Gilead Sciences Building on HIV, Becoming Cancer Drug Force

Xconomy National — 

Gilead Sciences has had what you could call a “high-class problem” the last few years. Biotech companies that are great at one thing eventually must prove they can be great at something else. And Gilead is showing signs that it’s finally on its way to becoming a truly diversified biotech industry leader, with a plan to make it big in treating cancer and inflammation.

Gilead, the Foster City, CA-based company (NASDAQ: GILD), surpassed GlaxoSmithKline about five years ago as the world’s biggest maker of HIV drugs. It’s a great thing. Gilead can be proud of turning HIV into a manageable disease for millions of patients. And Gilead didn’t lose its edge when it got to the top. It has done smart work to increase access to its HIV drugs in poor countries, and has rolled out a series of product line extensions in rich countries to keep its sales going up, up, up.

Investors loved it and have been richly rewarded for staying with Gilead. But about two minutes after Gilead became the king of HIV drugs, investors demanded to know, “What else you got coming?”

For a while, Gilead made costly, and underwhelming, moves into the worlds of respiratory and cardiovascular drugs. It finally hit gold in November 2011, when it paid $11 billion to acquire Pharmasset to get what looks like the next big thing for hepatitis C. It’s a new multi-billion-dollar market that plays to Gilead’s strength in antivirals.

Most people who follow Gilead are laser-focused, rightly, on its hepatitis C prospects. What fewer investors and media have noticed—Bloomberg News being one exception—is that Gilead has simultaneously been laying a foundation over the past couple years to get into cancer.

But Gilead is not just making some vain or half-hearted attempt to get in the cancer drug development business. It has made so many shrewd moves over the past two years that, in my view, it is now on track to become a cancer powerhouse for years to come.

This realization hit me a couple weeks ago after sitting down with Roy Baynes, Gilead’s senior vice president of oncology and inflammation therapeutics, during his visit to Gilead’s Seattle operation. Even though I’ve written about a number of the acquisitions and deals that Gilead has done in the cancer field the past couple years, I hadn’t quite seen the whole strategy to what Gilead was doing. Baynes, a soft-spoken scientific executive who previously worked at Amgen, laid out a sequence of events that makes it clear Gilead is putting a lot of its money and human capital into a long-term plan for cancer and inflammatory diseases.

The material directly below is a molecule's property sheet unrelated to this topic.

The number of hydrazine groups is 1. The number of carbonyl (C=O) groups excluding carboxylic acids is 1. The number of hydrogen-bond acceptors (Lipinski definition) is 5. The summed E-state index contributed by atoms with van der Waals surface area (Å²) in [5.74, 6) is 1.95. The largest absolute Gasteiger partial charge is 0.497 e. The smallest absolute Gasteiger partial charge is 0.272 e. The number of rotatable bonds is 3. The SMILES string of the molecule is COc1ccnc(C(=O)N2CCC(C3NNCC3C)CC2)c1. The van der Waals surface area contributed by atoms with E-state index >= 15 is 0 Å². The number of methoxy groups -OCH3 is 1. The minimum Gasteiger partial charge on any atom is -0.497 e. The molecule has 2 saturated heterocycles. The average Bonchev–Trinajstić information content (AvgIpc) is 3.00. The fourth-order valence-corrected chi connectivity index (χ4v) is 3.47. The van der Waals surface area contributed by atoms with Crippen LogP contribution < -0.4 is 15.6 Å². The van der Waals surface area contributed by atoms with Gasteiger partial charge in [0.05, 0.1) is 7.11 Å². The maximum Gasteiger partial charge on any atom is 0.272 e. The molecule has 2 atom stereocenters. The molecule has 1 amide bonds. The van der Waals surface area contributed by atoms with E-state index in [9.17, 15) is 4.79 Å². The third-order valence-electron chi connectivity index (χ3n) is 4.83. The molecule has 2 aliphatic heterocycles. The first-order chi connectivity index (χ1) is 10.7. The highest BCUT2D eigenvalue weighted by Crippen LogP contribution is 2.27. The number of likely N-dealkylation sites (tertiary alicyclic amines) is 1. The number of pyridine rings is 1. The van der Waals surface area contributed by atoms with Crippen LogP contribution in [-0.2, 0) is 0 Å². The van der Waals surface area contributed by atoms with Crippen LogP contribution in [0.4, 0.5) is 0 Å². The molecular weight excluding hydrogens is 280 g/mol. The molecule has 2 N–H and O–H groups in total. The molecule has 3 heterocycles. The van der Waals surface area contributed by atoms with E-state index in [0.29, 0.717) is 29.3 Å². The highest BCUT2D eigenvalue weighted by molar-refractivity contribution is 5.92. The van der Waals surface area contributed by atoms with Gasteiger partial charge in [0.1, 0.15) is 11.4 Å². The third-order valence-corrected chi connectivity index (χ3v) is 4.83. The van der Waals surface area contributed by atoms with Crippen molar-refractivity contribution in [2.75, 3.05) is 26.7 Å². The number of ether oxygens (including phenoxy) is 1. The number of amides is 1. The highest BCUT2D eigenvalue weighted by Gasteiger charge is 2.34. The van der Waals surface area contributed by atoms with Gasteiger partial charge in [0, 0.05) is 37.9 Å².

Roy Baynes, Gilead's senior vice president of oncology and inflammation therapeutics

“The great good fortune and success we’ve had is now helping us move into other areas, with oncology and inflammation being one,” Baynes says. “The progress has been really quite remarkable. If you looked at Gilead two and a half years ago, there was very little in the oncology portfolio. In fairly short order, we have a whole array of important targets in the [hematology/oncology] space.”

Take a look at what Gilead has scooped up through this series of acquisitions and licensing deals:

June 2010: Gilead acquired Branford, CT-based CGI Pharmaceuticals for as much as $120 million. This deal enabled Gilead to get its hands on a library of small-molecule compounds designed to inhibit kinase drug targets. The lead compound is made to hit spleen tyrosine kinase (Syk), one of the hot targets in biology for B-cell-related cancers, and inflammatory diseases. A little more than a year after Gilead made this acquisition, Biogen Idec (NASDAQ: BIIB) paid $45 million upfront and potentially $508 million in milestone payments to in-license a library of rival Syk inhibitors from South San Francisco-based Portola Pharmaceuticals.

December 2010: Gilead agreed to acquire Palo Alto, CA-based Arresto Biosciences for $225 million upfront, plus future undisclosed milestone payments tied to sales goals. The main thing it got here were people with skills in making genetically engineered antibody drugs, specifically ones aimed at the extracellular matrix, which is thought to play a role in fibrotic diseases and cancer. The lead drug candidate, now called simtuzumab, is designed to treat idiopathic pulmonary fibrosis (IPF), by hitting a target known as LOXL2. The drug has now advanced into Phase II trials against IPF, myelofibrosis, colorectal cancer, and pancreatic cancer. The drug certainly still has a lot to prove. But many companies have since piled into the IPF competition, as Bristol-Myers Squibb paid $325 million upfront to acquire San Diego-based Amira Pharmaceuticals for its IPF drug about eight months later, and Biogen Idec paid $75 million upfront a year ago to get back the rights to an IPF antibody it had spun out earlier to Cambridge, MA-based Stromedix.

February 2011: Gilead agreed to pay $375 million upfront to acquire Seattle-based Calistoga Pharmaceuticals. This move gave Gilead what looks like it first real jewel. Gilead got … Next Page »

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